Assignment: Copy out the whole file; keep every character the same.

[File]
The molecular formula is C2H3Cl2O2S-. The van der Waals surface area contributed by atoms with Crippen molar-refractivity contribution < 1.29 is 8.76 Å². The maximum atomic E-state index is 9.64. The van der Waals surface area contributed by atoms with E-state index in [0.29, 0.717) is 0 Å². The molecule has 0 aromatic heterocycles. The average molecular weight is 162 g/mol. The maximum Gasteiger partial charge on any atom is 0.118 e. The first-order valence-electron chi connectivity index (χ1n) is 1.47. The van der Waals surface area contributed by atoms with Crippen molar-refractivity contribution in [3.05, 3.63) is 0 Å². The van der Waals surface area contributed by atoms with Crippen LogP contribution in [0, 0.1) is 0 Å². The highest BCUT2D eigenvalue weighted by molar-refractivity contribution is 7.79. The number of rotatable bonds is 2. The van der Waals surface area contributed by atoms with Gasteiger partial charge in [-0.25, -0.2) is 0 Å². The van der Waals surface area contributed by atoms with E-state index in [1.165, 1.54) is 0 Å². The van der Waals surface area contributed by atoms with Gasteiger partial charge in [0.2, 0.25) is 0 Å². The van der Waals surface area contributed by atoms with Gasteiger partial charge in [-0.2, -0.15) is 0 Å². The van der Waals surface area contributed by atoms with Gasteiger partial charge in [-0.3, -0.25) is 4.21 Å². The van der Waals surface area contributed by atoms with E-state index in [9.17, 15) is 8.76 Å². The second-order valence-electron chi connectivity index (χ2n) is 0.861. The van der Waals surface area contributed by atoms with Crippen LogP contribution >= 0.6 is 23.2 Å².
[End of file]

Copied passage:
The molecular formula is C2H3Cl2O2S-. The van der Waals surface area contributed by atoms with Crippen molar-refractivity contribution < 1.29 is 8.76 Å². The maximum atomic E-state index is 9.64. The van der Waals surface area contributed by atoms with E-state index in [0.29, 0.717) is 0 Å². The molecule has 0 aromatic heterocycles. The average molecular weight is 162 g/mol. The maximum Gasteiger partial charge on any atom is 0.118 e. The first-order valence-electron chi connectivity index (χ1n) is 1.47. The van der Waals surface area contributed by atoms with Crippen molar-refractivity contribution in [3.05, 3.63) is 0 Å². The van der Waals surface area contributed by atoms with Crippen LogP contribution in [0, 0.1) is 0 Å². The highest BCUT2D eigenvalue weighted by molar-refractivity contribution is 7.79. The number of rotatable bonds is 2. The van der Waals surface area contributed by atoms with Gasteiger partial charge in [-0.25, -0.2) is 0 Å². The van der Waals surface area contributed by atoms with E-state index in [1.165, 1.54) is 0 Å². The van der Waals surface area contributed by atoms with Gasteiger partial charge in [0.2, 0.25) is 0 Å². The van der Waals surface area contributed by atoms with Gasteiger partial charge in [-0.2, -0.15) is 0 Å². The van der Waals surface area contributed by atoms with Gasteiger partial charge in [-0.3, -0.25) is 4.21 Å². The van der Waals surface area contributed by atoms with E-state index in [9.17, 15) is 8.76 Å². The second-order valence-electron chi connectivity index (χ2n) is 0.861. The van der Waals surface area contributed by atoms with Crippen LogP contribution >= 0.6 is 23.2 Å².